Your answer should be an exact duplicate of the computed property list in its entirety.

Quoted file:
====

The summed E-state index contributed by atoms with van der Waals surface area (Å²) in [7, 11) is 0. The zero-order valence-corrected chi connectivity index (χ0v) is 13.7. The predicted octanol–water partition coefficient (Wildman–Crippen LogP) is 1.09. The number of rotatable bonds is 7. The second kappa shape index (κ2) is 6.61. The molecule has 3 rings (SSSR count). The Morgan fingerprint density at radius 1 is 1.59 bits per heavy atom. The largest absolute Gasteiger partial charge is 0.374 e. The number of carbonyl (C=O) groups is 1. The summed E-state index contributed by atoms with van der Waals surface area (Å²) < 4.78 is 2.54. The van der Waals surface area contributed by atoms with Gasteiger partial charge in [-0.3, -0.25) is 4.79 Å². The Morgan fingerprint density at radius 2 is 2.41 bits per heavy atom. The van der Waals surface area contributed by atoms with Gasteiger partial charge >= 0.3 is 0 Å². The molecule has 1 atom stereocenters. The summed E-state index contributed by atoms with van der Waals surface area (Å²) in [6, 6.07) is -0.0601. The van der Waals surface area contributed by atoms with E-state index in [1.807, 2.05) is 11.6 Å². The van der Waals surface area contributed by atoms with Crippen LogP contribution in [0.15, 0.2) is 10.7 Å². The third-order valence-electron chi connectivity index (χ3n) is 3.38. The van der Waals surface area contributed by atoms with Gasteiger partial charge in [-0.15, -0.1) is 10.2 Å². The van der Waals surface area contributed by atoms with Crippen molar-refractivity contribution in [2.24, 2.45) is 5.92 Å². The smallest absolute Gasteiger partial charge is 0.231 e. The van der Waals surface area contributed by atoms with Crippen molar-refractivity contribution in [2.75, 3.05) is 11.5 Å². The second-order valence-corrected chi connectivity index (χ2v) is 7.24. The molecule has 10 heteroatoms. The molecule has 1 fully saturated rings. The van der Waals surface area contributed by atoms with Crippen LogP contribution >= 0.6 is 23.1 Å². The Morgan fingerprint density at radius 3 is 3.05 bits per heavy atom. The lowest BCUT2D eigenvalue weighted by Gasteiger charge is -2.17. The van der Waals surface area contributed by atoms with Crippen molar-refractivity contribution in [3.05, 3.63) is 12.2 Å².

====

The summed E-state index contributed by atoms with van der Waals surface area (Å²) in [7, 11) is 0. The zero-order valence-corrected chi connectivity index (χ0v) is 13.7. The predicted octanol–water partition coefficient (Wildman–Crippen LogP) is 1.09. The number of rotatable bonds is 7. The second kappa shape index (κ2) is 6.61. The molecule has 3 rings (SSSR count). The Morgan fingerprint density at radius 1 is 1.59 bits per heavy atom. The largest absolute Gasteiger partial charge is 0.374 e. The number of carbonyl (C=O) groups is 1. The summed E-state index contributed by atoms with van der Waals surface area (Å²) < 4.78 is 2.54. The van der Waals surface area contributed by atoms with Gasteiger partial charge in [-0.3, -0.25) is 4.79 Å². The Morgan fingerprint density at radius 2 is 2.41 bits per heavy atom. The van der Waals surface area contributed by atoms with Gasteiger partial charge >= 0.3 is 0 Å². The molecule has 1 atom stereocenters. The summed E-state index contributed by atoms with van der Waals surface area (Å²) in [6, 6.07) is -0.0601. The van der Waals surface area contributed by atoms with E-state index in [1.807, 2.05) is 11.6 Å². The van der Waals surface area contributed by atoms with Crippen LogP contribution in [0.15, 0.2) is 10.7 Å². The third-order valence-electron chi connectivity index (χ3n) is 3.38. The van der Waals surface area contributed by atoms with Gasteiger partial charge in [-0.15, -0.1) is 10.2 Å². The van der Waals surface area contributed by atoms with Crippen molar-refractivity contribution in [2.24, 2.45) is 5.92 Å². The smallest absolute Gasteiger partial charge is 0.231 e. The van der Waals surface area contributed by atoms with Crippen molar-refractivity contribution in [2.75, 3.05) is 11.5 Å². The second-order valence-corrected chi connectivity index (χ2v) is 7.24. The molecule has 10 heteroatoms. The molecule has 1 fully saturated rings. The van der Waals surface area contributed by atoms with Crippen LogP contribution >= 0.6 is 23.1 Å². The Morgan fingerprint density at radius 3 is 3.05 bits per heavy atom. The lowest BCUT2D eigenvalue weighted by Gasteiger charge is -2.17. The van der Waals surface area contributed by atoms with Crippen molar-refractivity contribution in [3.05, 3.63) is 12.2 Å².